Almost three-quarters of community pharmacists report an increase in abuse by patients during 2021, finds survey

Exclusive: Of the 400 people working in community pharmacy who responded to The Pharmaceutical Journal's 2021 salary survey, 295 said they had experienced an increase in abuse during the past year.

Nearly three quarters of community pharmacists have experienced an increase in abuse from patients during the past year, The Pharmaceutical Journal’s 2021 salary and job satisfaction survey has revealed.

As part of the survey, 949 pharmacists working in a range of sectors were asked whether physical or verbal abuse by patients had increased, decreased, or stayed the same over the past year.

Overall, 422 pharmacists (44%) said they had experienced an increase in abuse from patients, while 163 (17%) said it had stayed the same.

A further 350 pharmacists (37%) said they had not experienced any abuse.

However, the survey revealed that community pharmacy saw the largest increase in abuse, with 295 out of 400 respondents (74%) reporting more abuse in the past year.

Some 70 community pharmacists (17.5%) said abuse levels had stayed the same and 28 (7%) said they had not experienced any abuse.

Compared with results from The Pharmaceutical Journal’s 2020 salary survey, reports of increased abuse in community pharmacy have grown by 17 percentage points.

In 2020, 57% of community pharmacists (256) told The Pharmaceutical Journal that physical or verbal abuse by patients had increased during the COVID-19 pandemic.

Commenting on the survey, Claire Anderson, president of the Royal Pharmaceutical Society, said: “The results of this survey are alarming as pharmacy teams are an important and valued part of every community, and are there to help patients and the public. It is therefore vital that they are able to do this safely and not feel threatened or in danger while at work.

“Any sort of abuse is unacceptable and we are here to offer support for our members. We have previously been in conversation with the police, during the pandemic, and they would ask pharmacists to report abuse. We will continue to speak to the NHS, government, patient groups, the police and people across the profession, so that pharmacists and their teams can look after patients safely.”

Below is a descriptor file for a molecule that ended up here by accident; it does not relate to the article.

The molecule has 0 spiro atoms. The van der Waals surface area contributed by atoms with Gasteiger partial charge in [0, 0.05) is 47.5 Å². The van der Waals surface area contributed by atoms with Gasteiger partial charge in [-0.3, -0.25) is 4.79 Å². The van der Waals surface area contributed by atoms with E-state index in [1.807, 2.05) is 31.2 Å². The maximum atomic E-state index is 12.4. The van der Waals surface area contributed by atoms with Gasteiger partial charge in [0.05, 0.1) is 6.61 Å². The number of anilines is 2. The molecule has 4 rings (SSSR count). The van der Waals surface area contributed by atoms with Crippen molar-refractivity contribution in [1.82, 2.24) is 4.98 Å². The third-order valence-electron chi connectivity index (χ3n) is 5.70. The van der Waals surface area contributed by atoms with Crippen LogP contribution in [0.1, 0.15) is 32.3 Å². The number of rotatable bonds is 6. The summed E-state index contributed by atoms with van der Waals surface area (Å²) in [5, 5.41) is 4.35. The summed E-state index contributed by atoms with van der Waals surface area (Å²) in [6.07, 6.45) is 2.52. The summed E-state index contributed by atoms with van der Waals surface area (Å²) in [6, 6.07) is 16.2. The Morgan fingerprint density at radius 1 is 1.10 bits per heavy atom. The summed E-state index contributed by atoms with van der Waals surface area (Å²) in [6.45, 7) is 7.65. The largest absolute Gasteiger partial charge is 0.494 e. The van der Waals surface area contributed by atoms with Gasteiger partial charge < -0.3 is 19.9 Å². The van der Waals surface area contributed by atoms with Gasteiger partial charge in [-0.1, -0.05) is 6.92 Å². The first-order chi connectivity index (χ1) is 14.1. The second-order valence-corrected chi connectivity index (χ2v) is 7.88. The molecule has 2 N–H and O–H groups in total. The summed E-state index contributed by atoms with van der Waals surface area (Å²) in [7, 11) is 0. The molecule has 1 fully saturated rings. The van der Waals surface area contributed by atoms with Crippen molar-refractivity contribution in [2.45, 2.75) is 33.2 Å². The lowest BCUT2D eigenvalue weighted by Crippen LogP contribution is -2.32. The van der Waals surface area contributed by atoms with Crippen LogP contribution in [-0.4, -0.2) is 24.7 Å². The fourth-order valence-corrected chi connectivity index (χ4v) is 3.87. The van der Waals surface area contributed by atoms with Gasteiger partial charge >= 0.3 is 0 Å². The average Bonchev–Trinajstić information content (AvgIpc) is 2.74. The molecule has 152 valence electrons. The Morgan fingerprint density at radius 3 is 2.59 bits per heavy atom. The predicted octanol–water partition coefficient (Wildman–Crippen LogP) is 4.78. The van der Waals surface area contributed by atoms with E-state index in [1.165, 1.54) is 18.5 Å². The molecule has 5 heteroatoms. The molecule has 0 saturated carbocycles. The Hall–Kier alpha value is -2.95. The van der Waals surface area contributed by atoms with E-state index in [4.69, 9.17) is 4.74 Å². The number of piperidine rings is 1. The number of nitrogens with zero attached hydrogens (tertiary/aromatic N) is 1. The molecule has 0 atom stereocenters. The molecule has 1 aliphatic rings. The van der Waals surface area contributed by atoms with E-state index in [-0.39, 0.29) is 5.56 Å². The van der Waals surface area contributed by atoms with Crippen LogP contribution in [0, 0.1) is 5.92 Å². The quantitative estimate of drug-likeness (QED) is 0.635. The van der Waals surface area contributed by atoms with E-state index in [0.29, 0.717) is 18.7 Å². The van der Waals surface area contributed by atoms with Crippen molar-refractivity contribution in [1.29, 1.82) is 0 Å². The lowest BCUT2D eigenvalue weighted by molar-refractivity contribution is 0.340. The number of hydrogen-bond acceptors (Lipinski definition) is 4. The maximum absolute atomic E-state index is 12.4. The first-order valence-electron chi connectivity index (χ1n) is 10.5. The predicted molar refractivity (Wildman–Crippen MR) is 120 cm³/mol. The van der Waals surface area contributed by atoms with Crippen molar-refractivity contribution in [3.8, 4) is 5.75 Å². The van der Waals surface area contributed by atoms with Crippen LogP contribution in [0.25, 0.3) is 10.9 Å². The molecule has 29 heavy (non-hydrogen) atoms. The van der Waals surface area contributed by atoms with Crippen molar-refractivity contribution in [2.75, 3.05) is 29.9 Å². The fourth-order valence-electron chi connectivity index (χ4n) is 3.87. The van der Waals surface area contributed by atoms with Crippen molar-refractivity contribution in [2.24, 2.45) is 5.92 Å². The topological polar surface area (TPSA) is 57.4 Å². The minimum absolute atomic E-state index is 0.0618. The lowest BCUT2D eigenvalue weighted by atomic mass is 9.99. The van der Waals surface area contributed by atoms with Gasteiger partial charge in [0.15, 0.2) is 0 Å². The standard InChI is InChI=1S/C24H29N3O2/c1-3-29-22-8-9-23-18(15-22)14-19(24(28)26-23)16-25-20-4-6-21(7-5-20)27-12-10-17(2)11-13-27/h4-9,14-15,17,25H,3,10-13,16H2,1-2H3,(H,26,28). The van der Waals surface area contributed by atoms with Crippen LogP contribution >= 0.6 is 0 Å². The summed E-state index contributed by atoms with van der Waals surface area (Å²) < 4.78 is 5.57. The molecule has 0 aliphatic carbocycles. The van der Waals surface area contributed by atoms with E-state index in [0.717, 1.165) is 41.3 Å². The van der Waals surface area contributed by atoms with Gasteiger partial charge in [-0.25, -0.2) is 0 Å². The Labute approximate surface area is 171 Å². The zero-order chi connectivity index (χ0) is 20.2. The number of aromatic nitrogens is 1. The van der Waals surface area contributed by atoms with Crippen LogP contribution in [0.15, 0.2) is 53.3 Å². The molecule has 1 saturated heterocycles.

The reported increase in abuse follows the second reading of the Police, Crime, Sentencing and Courts Bill in the House of Lords in September 2021, which would make assaulting or abusing a retail worker a specific offence, if passed into law.

In July 2021, pharmacy multiples Boots and Well called on the prime minister to support amendments to the bill, which they said would provide better protection from violence and abuse for their employees.

As a result of increased violence in its pharmacies, Boots began providing body cameras to its employees — including pharmacy staff — working in 60 stores from early 2021.

In April 2020, the Pharmacists’ Defence Association published survey results showing that more than 90% of 1,200 respondents had witnessed abusive or aggressive incidents in their pharmacies during the preceding month.

It also revealed that 80% of respondents thought that abusive or aggressive incidents had increased in the month before the survey was published, compared with normal levels.

READ MORE: COVID-19: I was punched by an angry patient in my frontline pharmacy on Good Friday

Last updated
The Pharmaceutical Journal, PJ, October 2021, Vol 307, No 7954;307(7954)::DOI:10.1211/PJ.2021.1.109872

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